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Written again in British blood - "Times"

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Written again in British blood

Ben Macintyre

 

ON JANUARY 13, 1842, a lookout on the walls of Jalalabad fort spotted a lone horseman, weaving towards the British outpost, on a dying horse. Part of the rider’s skull had been removed by an Afghan sword; his life had been saved only by the copy of Blackwood’s Magazine stuffed into his hat to stave off the intense cold, which had blunted the blow. This was Dr William Brydon, the sole survivor of a 16,000-strong force that had left Kabul a week earlier, only to be massacred in the mountain passes by rebellious Afghan tribesmen.

 

Dr Brydon’s dramatic escape was celebrated in Victorian print, verse and paint. Lady Elizabeth Butler painted a tableau of the injured surgeon staggering towards salvation. The retreat from Kabul was the single worst disaster to befall the British Empire up to that point, but the adept Victorian propaganda machine managed to extract a tale of heroism from the calamity.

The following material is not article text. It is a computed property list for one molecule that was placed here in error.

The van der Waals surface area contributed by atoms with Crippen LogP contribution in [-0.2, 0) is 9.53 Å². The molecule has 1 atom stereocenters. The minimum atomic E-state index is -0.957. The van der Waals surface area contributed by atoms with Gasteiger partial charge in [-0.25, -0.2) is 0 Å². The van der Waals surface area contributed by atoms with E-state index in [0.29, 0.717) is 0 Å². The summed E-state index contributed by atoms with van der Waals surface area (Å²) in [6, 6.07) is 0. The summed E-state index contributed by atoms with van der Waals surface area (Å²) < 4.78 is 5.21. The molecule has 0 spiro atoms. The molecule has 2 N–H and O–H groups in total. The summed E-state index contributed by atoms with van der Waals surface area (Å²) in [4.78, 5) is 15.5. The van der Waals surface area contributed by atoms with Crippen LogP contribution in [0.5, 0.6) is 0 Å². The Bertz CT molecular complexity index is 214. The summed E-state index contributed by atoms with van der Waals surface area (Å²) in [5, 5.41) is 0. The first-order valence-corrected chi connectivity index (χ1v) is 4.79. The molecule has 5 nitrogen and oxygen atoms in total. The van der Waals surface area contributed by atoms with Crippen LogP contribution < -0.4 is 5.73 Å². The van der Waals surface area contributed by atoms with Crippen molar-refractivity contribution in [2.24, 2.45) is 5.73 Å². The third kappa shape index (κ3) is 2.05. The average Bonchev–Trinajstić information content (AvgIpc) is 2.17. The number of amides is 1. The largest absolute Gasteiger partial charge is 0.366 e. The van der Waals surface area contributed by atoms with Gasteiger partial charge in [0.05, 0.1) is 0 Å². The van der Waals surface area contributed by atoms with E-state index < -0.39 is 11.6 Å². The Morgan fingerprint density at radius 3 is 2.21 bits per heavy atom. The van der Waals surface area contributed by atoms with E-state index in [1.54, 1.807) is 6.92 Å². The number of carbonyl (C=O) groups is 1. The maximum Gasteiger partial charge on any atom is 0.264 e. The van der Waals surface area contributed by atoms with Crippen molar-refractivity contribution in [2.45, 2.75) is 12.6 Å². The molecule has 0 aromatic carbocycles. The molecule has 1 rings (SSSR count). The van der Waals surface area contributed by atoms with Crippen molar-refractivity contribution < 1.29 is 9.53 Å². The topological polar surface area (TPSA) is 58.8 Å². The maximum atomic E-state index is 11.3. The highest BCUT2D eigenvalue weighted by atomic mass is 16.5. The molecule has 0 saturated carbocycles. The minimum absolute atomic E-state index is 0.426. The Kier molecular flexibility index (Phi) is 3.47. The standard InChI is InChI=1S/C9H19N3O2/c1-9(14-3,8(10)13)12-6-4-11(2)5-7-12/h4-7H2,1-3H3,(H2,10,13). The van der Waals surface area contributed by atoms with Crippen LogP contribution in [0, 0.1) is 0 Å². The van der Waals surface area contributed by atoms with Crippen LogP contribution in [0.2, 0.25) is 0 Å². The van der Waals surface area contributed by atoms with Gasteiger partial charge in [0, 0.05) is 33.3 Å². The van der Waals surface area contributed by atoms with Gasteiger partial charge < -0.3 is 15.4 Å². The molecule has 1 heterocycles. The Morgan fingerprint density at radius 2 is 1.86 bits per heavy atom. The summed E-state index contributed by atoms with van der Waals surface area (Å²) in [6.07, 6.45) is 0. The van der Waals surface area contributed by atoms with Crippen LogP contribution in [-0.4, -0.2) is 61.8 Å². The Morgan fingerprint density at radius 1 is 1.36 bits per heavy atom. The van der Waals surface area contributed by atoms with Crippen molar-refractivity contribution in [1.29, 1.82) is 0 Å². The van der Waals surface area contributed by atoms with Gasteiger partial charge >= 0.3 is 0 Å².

*

According to oral tradition in Afghanistan, however, Dr Brydon was not a heroic survivor but a hostage to history: the tribesmen deliberately let him escape so that he might return to his own people and tell of the ferocity and bravery of the Afghan tribes. Battered Dr Brydon was spared as a warning to the British: leave Afghanistan, and never come back.

 

The British paid no attention, of course. Two more Anglo-Afghan wars followed. Now that we are effectively involved in a fourth, with 3,300 British troops fighting to hold down the province of Helmand, the ghost of Dr Brydon rides again.